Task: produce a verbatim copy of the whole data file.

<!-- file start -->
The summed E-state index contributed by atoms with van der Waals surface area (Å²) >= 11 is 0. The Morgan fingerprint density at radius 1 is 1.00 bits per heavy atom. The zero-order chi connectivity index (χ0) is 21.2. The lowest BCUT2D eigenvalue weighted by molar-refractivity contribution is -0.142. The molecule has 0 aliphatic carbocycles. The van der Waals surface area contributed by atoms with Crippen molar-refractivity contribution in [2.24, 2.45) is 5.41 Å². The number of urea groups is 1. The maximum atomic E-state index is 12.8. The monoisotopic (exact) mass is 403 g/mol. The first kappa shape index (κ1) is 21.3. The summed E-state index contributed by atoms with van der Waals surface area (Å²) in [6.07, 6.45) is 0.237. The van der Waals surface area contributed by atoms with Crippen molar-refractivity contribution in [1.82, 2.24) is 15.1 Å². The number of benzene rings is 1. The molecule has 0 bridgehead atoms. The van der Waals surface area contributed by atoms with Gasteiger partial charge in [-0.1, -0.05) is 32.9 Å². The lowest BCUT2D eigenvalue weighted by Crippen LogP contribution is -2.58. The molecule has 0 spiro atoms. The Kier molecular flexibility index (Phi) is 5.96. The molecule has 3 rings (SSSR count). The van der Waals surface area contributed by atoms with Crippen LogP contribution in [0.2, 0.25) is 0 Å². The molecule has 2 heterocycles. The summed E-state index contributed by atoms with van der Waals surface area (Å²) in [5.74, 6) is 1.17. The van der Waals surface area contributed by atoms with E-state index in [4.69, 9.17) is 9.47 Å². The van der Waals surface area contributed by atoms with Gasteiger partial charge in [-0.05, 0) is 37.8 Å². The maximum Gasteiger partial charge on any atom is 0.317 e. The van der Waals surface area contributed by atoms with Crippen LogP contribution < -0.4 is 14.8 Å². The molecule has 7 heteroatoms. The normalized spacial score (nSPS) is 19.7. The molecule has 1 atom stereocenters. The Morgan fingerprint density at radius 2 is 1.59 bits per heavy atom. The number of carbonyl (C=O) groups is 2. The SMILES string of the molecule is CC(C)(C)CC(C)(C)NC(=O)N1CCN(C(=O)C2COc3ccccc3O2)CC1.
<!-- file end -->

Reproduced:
The summed E-state index contributed by atoms with van der Waals surface area (Å²) >= 11 is 0. The Morgan fingerprint density at radius 1 is 1.00 bits per heavy atom. The zero-order chi connectivity index (χ0) is 21.2. The lowest BCUT2D eigenvalue weighted by molar-refractivity contribution is -0.142. The molecule has 0 aliphatic carbocycles. The van der Waals surface area contributed by atoms with Crippen molar-refractivity contribution in [2.24, 2.45) is 5.41 Å². The number of urea groups is 1. The maximum atomic E-state index is 12.8. The monoisotopic (exact) mass is 403 g/mol. The first kappa shape index (κ1) is 21.3. The summed E-state index contributed by atoms with van der Waals surface area (Å²) in [6.07, 6.45) is 0.237. The van der Waals surface area contributed by atoms with Crippen molar-refractivity contribution in [1.82, 2.24) is 15.1 Å². The number of benzene rings is 1. The molecule has 0 bridgehead atoms. The van der Waals surface area contributed by atoms with Gasteiger partial charge in [-0.1, -0.05) is 32.9 Å². The lowest BCUT2D eigenvalue weighted by Crippen LogP contribution is -2.58. The molecule has 0 spiro atoms. The Kier molecular flexibility index (Phi) is 5.96. The molecule has 3 rings (SSSR count). The van der Waals surface area contributed by atoms with Crippen LogP contribution in [0.2, 0.25) is 0 Å². The molecule has 2 heterocycles. The summed E-state index contributed by atoms with van der Waals surface area (Å²) in [5.74, 6) is 1.17. The van der Waals surface area contributed by atoms with E-state index in [4.69, 9.17) is 9.47 Å². The van der Waals surface area contributed by atoms with Gasteiger partial charge in [-0.05, 0) is 37.8 Å². The maximum Gasteiger partial charge on any atom is 0.317 e. The van der Waals surface area contributed by atoms with Crippen LogP contribution < -0.4 is 14.8 Å². The molecule has 7 heteroatoms. The normalized spacial score (nSPS) is 19.7. The molecule has 1 atom stereocenters. The Morgan fingerprint density at radius 2 is 1.59 bits per heavy atom. The number of carbonyl (C=O) groups is 2. The SMILES string of the molecule is CC(C)(C)CC(C)(C)NC(=O)N1CCN(C(=O)C2COc3ccccc3O2)CC1.